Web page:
Imagine Me by Tahereh Mafi

I'm a little sad this series is over. I've given myself some extra time before starting the next book to get into the right mindset, so I just keep replaying my favorite parts of the series in the car. The Shatter Me series has definitely been one of my favorites. The timing worked out for... Continue Reading →

The Kiss Quotient by Helen Hoang

Thank you to all those people on Goodreads that said this was a good option for Read Harder's task 13, a book by or about someone that identifies as neurodiverse. Stella, one of the two protagonists, is autistic and has some opinions about how her "labels" affect her relationships with people. She's one of my... Continue Reading →

I Am Not Your Perfect Mexican Daughter by Erika L. Sánchez

There are so many parts of this story that I really identified with. I'm that daughter that didn't want to stay home. I wasn't really one for college or general disobedience, but I was never going to live that close to my family or do things just because they were expected. More than that, it's... Continue Reading →

Things I’ve Been Silent About by Azar Nafisi

Two years ago, I read Nafisi’s Reading Lolita in Tehran, which did a number on my opinions about certain classics that are so patriarchal in nature that they drove me crazy even before I knew I was a feminist or what the word patriarchy really meant. She does a great job of explaining how to... Continue Reading →

A Reaper at the Gates by Sabaa Tahir

I love this series. I had read and reviewed An Ember in the Ashes and A Torch in the Night a while back and I can’t wait for the next one. This had such a strange ending. Maybe not strange so much as not what I would have expected. It even has a moment that... Continue Reading →

When They Call You a Terrorist: A Black Lives Matter Memoir by Patrisse Khan-Cullors and Asha Bandele

Stars: 5 of 5 As someone who is only part time seen as a woman of color and grew up in a home and neighborhood that is predominantly white, I'm glad I came to this book now, when I could understand it. Though Khan-Cullors does explain the systems of oppression at work in the lives... Continue Reading →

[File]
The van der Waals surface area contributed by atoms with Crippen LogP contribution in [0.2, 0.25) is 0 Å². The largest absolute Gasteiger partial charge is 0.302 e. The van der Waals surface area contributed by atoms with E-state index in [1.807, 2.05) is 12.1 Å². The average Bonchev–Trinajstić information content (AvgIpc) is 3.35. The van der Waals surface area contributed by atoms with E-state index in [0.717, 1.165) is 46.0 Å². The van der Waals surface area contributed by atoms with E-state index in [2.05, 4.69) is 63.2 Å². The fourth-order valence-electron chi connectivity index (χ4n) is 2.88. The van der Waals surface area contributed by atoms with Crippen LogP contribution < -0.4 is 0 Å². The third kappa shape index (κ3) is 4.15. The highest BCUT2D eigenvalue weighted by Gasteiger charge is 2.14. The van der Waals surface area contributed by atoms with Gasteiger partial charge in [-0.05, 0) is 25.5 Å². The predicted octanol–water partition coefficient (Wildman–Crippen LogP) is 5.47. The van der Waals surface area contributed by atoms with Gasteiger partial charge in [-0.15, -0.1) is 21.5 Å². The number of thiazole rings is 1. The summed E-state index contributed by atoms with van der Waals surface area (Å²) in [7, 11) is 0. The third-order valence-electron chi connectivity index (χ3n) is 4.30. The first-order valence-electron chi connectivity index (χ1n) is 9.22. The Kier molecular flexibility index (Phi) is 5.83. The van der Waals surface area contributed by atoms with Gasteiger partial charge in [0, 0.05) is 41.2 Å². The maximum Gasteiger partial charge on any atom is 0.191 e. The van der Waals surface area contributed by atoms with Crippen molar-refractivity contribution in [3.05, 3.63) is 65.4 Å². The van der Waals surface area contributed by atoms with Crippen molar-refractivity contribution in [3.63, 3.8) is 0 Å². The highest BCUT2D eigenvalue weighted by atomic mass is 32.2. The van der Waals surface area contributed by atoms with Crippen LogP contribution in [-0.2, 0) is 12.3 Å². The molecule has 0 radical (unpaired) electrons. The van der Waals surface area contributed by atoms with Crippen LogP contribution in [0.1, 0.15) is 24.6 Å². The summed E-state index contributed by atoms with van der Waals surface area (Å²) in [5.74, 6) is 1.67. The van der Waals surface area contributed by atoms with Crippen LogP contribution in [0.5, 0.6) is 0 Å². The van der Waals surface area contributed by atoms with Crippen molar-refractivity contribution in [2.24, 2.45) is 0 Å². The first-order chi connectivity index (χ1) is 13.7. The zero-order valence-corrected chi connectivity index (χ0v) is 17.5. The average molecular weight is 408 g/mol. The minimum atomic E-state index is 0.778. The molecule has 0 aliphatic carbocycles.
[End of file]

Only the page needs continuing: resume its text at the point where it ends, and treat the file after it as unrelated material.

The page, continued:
The Turquoise Ledge: A Memoir by Leslie Marmon Silko

Review: This was such a peaceful, contemplative memoir. I felt like I was listening to Silko's internal monologue as she went on one of her walks. There is a lot about going on solitary walks through nature and the way things shift depending on the day and the mood and therefore the level of observation... Continue Reading →

My Voice: A Memoir by Angie Martinez

Review: I'll admit it, I was never into the hip hop scene so I had no idea who Angie Martinez is before finding this memoir listed among Hispanic memoirs somewhere. I don't have any particular problems with it, I'm just not among the people it spoke to. I'm aware of the feminist issues with the... Continue Reading →

Like a Mule Bringing Ice Cream to the Sun by Sarah Ladipo Manyika

Review: I admit that I don't quite get the title but I do totally love Morayo. This is one of the books I chose for Read Harder 2018, task 23, a book with a female protagonist over the age of 60. I chose two books for it because they were both smaller books. Like  a Mule... Continue Reading →

A WordPress.com Website.

Up ↑

%d bloggers like this: